Eskom's acting head of group capital Prish Govender returned to work on Tuesday while the head of generation Matshela Koko is scheduled to do so on Monday next week after both were cleared of wrongdoing by internal disciplinary processes and reinstated late last year.
However, their return to work does not mean they are out of the woods as both senior executives are due to appear before the parliamentary inquiry into state capture where they will be grilled by members of the public enterprises portfolio committee.
Koko has been implicated in the pre-payments made by Eskom to Gupta-owned Tegeta Exploration and Resources. Govender allegedly played a central role in Eskom's dealings with Gupta-linked financial advisory firm Trillian Mangement Consultants, which was paid nearly R600m for little or no work done.
The internal disciplinary inquiry against Koko was primarily focused on his alleged non-declaration of a conflict of interest in Eskom's awarding contracts worth about R1bn to Impulse International, a company in which Koko's step-daughter was involved. The enquiry found that while he had not followed set procedures on the system, he had declared his interests in written form to the former chairman of the board, Ben Ngubane, and CEO at the time, Brian Molefe.
DA spokesperson on public enterprises Natasha Mazzone said on Wednesday that both Koko and Govender still had a lot to answer for and would be questioned about these dealings and their links to the Guptas. Last month, Mazzone also laid criminal charges against Koko for possible contravention of the Public Finance Management Act in relation to the Impulse International contracts.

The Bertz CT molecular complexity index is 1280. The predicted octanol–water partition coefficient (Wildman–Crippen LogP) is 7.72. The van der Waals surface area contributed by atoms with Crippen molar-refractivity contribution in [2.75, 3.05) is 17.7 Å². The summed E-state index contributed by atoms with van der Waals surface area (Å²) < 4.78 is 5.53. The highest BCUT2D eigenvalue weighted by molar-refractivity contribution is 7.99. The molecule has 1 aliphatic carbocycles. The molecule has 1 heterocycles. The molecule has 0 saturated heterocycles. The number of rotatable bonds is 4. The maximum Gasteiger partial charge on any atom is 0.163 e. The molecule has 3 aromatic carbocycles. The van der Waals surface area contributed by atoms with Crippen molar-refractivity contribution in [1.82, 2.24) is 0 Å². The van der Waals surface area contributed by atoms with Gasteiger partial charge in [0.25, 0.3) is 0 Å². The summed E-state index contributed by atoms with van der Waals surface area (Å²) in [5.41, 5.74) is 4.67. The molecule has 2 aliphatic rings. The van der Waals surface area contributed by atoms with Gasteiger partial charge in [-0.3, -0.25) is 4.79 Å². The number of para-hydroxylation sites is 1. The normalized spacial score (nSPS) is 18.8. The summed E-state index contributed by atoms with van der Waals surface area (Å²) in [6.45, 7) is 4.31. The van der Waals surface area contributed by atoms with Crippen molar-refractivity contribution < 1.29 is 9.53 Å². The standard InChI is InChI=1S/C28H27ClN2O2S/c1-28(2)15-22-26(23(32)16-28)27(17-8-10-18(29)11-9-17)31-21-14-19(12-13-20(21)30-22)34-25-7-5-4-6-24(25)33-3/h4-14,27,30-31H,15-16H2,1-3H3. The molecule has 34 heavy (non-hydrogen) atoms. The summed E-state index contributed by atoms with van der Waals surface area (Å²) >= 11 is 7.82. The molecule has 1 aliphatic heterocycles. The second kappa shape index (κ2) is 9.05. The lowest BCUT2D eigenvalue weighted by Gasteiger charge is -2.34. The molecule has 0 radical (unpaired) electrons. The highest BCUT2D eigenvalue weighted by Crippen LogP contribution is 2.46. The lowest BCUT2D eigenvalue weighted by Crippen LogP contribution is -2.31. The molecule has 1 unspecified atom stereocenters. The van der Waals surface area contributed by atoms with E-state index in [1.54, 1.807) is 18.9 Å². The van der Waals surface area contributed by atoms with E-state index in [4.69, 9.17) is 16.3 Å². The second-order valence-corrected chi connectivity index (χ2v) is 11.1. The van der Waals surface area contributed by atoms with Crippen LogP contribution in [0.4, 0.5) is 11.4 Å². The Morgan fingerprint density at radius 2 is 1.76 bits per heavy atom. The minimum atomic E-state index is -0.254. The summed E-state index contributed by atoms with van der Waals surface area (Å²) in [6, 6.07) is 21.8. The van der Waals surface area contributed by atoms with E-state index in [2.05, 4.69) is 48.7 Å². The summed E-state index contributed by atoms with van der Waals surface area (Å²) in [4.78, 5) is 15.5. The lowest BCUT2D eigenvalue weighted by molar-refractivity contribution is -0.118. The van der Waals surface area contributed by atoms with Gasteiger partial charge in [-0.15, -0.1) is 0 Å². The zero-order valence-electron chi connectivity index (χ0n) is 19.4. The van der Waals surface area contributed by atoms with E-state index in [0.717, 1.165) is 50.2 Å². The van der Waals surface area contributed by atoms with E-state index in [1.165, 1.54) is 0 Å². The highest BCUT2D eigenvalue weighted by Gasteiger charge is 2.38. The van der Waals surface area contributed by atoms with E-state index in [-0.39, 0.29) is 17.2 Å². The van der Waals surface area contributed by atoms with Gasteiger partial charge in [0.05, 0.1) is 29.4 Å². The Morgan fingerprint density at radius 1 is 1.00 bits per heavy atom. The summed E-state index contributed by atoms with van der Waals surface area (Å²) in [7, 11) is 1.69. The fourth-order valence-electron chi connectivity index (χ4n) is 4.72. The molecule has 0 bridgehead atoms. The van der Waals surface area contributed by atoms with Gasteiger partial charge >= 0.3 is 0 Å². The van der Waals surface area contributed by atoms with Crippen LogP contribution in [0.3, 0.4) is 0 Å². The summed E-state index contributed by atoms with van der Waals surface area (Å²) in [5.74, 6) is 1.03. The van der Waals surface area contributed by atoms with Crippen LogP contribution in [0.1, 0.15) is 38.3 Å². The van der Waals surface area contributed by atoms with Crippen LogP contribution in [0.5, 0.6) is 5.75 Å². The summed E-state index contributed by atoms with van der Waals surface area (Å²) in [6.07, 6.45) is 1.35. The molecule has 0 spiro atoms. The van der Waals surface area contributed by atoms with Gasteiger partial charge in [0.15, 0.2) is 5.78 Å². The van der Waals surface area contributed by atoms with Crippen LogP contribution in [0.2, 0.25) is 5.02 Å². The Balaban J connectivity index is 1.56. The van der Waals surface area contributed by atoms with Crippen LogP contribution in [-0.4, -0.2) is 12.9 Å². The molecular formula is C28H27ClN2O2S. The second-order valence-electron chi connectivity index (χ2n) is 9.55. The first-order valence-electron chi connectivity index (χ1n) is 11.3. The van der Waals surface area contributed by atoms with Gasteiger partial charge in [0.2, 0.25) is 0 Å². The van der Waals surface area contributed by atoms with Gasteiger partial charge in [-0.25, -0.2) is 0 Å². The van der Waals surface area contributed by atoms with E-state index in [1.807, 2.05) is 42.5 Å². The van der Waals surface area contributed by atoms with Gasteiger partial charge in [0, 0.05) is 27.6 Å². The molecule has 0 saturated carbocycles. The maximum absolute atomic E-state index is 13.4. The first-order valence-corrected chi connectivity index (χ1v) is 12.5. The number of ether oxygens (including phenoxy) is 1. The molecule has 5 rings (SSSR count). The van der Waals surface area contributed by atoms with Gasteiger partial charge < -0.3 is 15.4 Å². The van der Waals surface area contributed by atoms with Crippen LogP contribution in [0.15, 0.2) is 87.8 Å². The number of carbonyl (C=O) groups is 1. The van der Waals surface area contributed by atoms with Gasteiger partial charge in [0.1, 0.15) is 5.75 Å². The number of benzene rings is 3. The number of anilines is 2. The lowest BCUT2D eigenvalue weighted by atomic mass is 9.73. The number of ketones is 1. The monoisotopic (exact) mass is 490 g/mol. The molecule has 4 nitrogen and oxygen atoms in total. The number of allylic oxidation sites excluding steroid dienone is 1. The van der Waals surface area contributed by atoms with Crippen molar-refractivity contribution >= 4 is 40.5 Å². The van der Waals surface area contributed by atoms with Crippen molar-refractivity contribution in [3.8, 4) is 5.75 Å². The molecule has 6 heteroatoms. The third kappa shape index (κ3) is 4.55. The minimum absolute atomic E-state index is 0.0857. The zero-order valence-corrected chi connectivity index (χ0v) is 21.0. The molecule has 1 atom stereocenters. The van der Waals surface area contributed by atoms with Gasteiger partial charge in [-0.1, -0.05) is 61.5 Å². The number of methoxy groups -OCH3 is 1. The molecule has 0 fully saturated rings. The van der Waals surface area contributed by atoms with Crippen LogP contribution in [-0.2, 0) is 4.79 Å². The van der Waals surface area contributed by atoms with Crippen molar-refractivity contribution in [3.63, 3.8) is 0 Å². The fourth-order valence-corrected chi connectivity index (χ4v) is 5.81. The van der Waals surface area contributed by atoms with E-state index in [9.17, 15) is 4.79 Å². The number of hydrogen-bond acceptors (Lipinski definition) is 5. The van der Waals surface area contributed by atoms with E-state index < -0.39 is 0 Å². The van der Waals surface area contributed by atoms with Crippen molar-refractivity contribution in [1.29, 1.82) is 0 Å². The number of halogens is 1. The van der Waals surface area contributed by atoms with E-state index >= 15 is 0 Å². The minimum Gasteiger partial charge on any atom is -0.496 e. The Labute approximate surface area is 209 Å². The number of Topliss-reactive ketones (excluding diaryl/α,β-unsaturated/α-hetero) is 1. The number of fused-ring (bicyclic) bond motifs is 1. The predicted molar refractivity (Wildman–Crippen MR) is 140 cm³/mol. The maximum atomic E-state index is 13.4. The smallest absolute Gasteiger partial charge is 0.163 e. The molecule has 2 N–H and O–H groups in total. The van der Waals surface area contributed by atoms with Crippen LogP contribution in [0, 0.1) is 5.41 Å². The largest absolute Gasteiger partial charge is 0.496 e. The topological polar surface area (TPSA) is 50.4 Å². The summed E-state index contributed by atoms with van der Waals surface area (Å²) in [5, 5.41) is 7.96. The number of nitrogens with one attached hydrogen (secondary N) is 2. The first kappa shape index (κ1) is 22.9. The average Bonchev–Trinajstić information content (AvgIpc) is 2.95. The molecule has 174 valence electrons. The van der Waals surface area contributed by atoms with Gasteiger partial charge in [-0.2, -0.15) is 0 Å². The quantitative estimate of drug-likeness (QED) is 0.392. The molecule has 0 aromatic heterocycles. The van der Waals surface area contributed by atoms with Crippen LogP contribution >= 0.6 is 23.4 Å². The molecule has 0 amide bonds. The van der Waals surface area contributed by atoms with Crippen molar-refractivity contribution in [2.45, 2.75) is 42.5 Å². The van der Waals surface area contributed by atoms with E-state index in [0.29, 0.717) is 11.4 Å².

Mazzone said that the two men being found not guilty of wrongdoing did not clear them but simply raised more questions they would have to answer before the committee's inquiry. She said the internal disciplinary process was an "obvious and clear sham".
"We should not forget that the entire board is thoroughly compromised and they should not be allowed to make these kinds of decisions among themselves."
Eskom spokesperson Khulu Phasiwe said Eskom was emphasising to its managers the need for them to declare their conflicts of interest, saying, "This matter will be looked into more vigorously than before".
He acknowledged that the corporate governance problems at the utility had made it difficult for it to raise loans with lenders who demanded to know what was being done about them before considering providing finance.
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